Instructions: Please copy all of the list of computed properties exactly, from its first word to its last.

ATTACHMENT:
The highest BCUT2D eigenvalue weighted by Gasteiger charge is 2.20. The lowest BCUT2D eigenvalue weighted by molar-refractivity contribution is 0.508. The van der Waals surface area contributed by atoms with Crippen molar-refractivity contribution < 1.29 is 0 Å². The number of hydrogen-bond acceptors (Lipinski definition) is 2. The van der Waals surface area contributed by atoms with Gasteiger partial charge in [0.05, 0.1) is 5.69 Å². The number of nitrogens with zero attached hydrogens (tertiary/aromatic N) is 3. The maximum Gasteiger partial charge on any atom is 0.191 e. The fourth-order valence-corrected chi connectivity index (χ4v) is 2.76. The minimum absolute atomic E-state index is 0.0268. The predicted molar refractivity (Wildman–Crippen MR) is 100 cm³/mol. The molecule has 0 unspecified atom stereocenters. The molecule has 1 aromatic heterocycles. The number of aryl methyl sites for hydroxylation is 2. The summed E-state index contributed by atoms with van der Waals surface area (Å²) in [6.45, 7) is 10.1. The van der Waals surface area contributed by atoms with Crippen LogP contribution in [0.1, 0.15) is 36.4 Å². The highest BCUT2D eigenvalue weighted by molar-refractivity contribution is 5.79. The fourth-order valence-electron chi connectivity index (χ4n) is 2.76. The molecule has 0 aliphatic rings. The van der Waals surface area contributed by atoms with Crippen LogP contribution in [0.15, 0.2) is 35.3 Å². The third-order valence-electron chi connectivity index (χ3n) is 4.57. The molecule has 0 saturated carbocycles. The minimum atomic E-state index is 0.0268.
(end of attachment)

The highest BCUT2D eigenvalue weighted by Gasteiger charge is 2.20. The lowest BCUT2D eigenvalue weighted by molar-refractivity contribution is 0.508. The van der Waals surface area contributed by atoms with Crippen molar-refractivity contribution < 1.29 is 0 Å². The number of hydrogen-bond acceptors (Lipinski definition) is 2. The van der Waals surface area contributed by atoms with Gasteiger partial charge in [0.05, 0.1) is 5.69 Å². The number of nitrogens with zero attached hydrogens (tertiary/aromatic N) is 3. The maximum Gasteiger partial charge on any atom is 0.191 e. The fourth-order valence-corrected chi connectivity index (χ4v) is 2.76. The minimum absolute atomic E-state index is 0.0268. The predicted molar refractivity (Wildman–Crippen MR) is 100 cm³/mol. The molecule has 0 unspecified atom stereocenters. The molecule has 1 aromatic heterocycles. The number of aryl methyl sites for hydroxylation is 2. The summed E-state index contributed by atoms with van der Waals surface area (Å²) in [6.45, 7) is 10.1. The van der Waals surface area contributed by atoms with Crippen LogP contribution in [0.1, 0.15) is 36.4 Å². The highest BCUT2D eigenvalue weighted by molar-refractivity contribution is 5.79. The fourth-order valence-electron chi connectivity index (χ4n) is 2.76. The molecule has 0 aliphatic rings. The van der Waals surface area contributed by atoms with Crippen LogP contribution in [0.15, 0.2) is 35.3 Å². The third-order valence-electron chi connectivity index (χ3n) is 4.57. The molecule has 0 saturated carbocycles. The minimum atomic E-state index is 0.0268.